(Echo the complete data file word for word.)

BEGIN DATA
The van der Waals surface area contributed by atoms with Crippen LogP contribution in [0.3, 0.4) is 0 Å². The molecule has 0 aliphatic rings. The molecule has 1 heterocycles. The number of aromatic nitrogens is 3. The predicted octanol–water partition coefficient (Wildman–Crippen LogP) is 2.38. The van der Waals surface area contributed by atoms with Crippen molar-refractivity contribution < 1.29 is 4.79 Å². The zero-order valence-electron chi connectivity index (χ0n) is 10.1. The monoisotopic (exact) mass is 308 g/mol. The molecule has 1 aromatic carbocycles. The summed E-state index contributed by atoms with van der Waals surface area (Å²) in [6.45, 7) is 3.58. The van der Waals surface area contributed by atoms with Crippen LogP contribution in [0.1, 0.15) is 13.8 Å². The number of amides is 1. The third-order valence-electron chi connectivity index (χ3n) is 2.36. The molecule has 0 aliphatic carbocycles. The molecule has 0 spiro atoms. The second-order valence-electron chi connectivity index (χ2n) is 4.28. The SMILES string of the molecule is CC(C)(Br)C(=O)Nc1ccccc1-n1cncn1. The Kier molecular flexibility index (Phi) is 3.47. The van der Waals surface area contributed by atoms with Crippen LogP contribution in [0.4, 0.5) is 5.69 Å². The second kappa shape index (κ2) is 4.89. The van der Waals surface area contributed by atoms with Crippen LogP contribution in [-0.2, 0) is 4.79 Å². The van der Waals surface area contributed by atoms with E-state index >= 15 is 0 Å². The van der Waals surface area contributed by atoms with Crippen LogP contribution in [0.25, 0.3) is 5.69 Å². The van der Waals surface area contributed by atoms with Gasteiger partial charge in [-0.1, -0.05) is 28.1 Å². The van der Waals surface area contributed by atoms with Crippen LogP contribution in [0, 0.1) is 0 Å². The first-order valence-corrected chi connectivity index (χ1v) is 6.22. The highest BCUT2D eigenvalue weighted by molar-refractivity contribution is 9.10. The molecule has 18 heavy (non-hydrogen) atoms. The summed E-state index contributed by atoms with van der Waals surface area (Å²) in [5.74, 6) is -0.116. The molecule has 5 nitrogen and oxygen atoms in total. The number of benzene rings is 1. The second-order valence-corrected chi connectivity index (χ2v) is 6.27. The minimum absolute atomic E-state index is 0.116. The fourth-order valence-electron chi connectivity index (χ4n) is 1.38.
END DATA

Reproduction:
The van der Waals surface area contributed by atoms with Crippen LogP contribution in [0.3, 0.4) is 0 Å². The molecule has 0 aliphatic rings. The molecule has 1 heterocycles. The number of aromatic nitrogens is 3. The predicted octanol–water partition coefficient (Wildman–Crippen LogP) is 2.38. The van der Waals surface area contributed by atoms with Crippen molar-refractivity contribution < 1.29 is 4.79 Å². The zero-order valence-electron chi connectivity index (χ0n) is 10.1. The monoisotopic (exact) mass is 308 g/mol. The molecule has 1 aromatic carbocycles. The summed E-state index contributed by atoms with van der Waals surface area (Å²) in [6.45, 7) is 3.58. The van der Waals surface area contributed by atoms with Crippen LogP contribution in [0.1, 0.15) is 13.8 Å². The number of amides is 1. The third-order valence-electron chi connectivity index (χ3n) is 2.36. The molecule has 0 aliphatic carbocycles. The molecule has 0 spiro atoms. The second-order valence-electron chi connectivity index (χ2n) is 4.28. The SMILES string of the molecule is CC(C)(Br)C(=O)Nc1ccccc1-n1cncn1. The Kier molecular flexibility index (Phi) is 3.47. The van der Waals surface area contributed by atoms with Crippen LogP contribution in [0.4, 0.5) is 5.69 Å². The second kappa shape index (κ2) is 4.89. The van der Waals surface area contributed by atoms with Crippen LogP contribution in [-0.2, 0) is 4.79 Å². The van der Waals surface area contributed by atoms with E-state index >= 15 is 0 Å². The van der Waals surface area contributed by atoms with Crippen LogP contribution in [0.25, 0.3) is 5.69 Å². The van der Waals surface area contributed by atoms with Gasteiger partial charge in [-0.1, -0.05) is 28.1 Å². The van der Waals surface area contributed by atoms with Crippen LogP contribution in [0, 0.1) is 0 Å². The first-order valence-corrected chi connectivity index (χ1v) is 6.22. The highest BCUT2D eigenvalue weighted by molar-refractivity contribution is 9.10. The molecule has 18 heavy (non-hydrogen) atoms. The summed E-state index contributed by atoms with van der Waals surface area (Å²) in [5.74, 6) is -0.116. The molecule has 5 nitrogen and oxygen atoms in total. The number of benzene rings is 1. The second-order valence-corrected chi connectivity index (χ2v) is 6.27. The minimum absolute atomic E-state index is 0.116. The fourth-order valence-electron chi connectivity index (χ4n) is 1.38.